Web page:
Thu Feb 03 2022
There’s a restaurant on a street corner in Miami’s Little Haiti neighborhood that’s beloved for its authentic Haitian and Caribbean dishes and vegan selections. Aside from its delicious legume and jerk chicken, one of Naomi’s Garden’s main attractions is its lush back patio, where palm fronds sway and rooster crows soundtrack a cozy dining experience. Locals say it reminds them of life back home in the Caribbean. On a balmy evening in December, a bouncer turned my family away from the entrance, explaining they were only doing takeout orders for the night. There was a “private crypto event” happening on the patio, they said — guest list required.
The city’s Art Basel festivities were underway, and throughout the week, it was becoming clear that the 2021 NFT boom had a grip over the annual conference. Inside the Miami Beach Convention Center, guests meandered through an educational presentation on the Tezos blockchain and minted their own NFTs; major auction house Christie’s partnered with nftnow to host “The Gateway,” an exhibition of NFT art and collectibles from the scene’s top creators; and one of Basel’s biggest art shows, SCOPE, sold limited-edition NFTs for VIP entry. Meanwhile, organizers and artist collectives pointed to the growing displacement of working-class, and notably Black and brown, communities in areas like Little Haiti, as the city transforms into a mecca for alt-finance and tech.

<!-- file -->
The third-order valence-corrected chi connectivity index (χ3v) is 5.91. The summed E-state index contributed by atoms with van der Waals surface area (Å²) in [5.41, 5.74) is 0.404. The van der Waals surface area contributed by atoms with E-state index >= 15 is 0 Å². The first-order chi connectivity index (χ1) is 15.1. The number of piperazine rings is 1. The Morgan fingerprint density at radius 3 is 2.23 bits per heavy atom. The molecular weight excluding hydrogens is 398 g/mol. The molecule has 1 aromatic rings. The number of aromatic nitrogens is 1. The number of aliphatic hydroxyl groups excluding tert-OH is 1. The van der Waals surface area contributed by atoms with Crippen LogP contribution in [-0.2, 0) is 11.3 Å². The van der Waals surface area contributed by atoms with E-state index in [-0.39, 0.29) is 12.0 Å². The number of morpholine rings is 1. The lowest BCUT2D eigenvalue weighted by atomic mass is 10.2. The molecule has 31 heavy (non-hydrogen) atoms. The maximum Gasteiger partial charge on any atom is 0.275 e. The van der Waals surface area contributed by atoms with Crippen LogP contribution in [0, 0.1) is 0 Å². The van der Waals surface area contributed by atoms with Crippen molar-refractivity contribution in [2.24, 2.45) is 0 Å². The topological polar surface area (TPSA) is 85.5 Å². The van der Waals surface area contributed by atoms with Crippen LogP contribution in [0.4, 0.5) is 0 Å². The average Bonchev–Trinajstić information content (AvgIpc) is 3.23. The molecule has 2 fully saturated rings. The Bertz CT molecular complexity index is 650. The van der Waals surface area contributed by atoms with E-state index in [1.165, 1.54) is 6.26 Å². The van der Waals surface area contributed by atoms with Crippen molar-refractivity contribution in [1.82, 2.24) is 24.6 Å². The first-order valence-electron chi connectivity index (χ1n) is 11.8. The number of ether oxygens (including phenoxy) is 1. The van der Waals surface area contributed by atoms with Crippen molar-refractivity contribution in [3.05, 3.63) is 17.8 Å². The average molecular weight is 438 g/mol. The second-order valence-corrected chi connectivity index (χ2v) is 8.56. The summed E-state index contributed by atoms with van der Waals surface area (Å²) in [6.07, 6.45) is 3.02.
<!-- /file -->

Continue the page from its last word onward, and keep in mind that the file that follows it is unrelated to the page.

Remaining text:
Bajan rapper-producer Haleek Maul was one of the artists in town, booked to perform at former MLB player Micah Johnson’s “Aku World,” a three-day immersive experience celebrating a Black NFT astronaut figure he created. His presence on the scene was hardly a surprise: After years of releasing haunting, energetic rap music bridging experimental electronic and patois-inflected horrorcore, Haleek has become an emblematic success story of an independent artist crossing over from the traditional music industry to Web3, using online auction-houses like Zora and Catalog to mint everything from original music, to graphic art and animations — and netting hundreds of thousands of dollars in the process
As Haleek tells it, though, his interest in crypto extends far beyond its role as an engine for his career. Contrary to the space’s reputation as a playground for the privileged, the artist is on a mission to empower artists and young people from his native Barbados to adopt a blockchain-based approach to creating. Accordingly, he was in Miami to host the first official IRL meetup for HOLDERSLAND, a community of artists, creators, and Web3 enthusiasts in the Caribbean and across the diaspora that he started in 2020 and launched a Discord group in April of last year. “HOLDERSLAND is basically a creative engine for people that are in the region and the diaspora,” Haleek said of the organization, which he sees as part educational resource, part grant-making arts and tech institution, and part mutual support network. “The whole plan is to build infrastructure around arts, technology, and digital property.”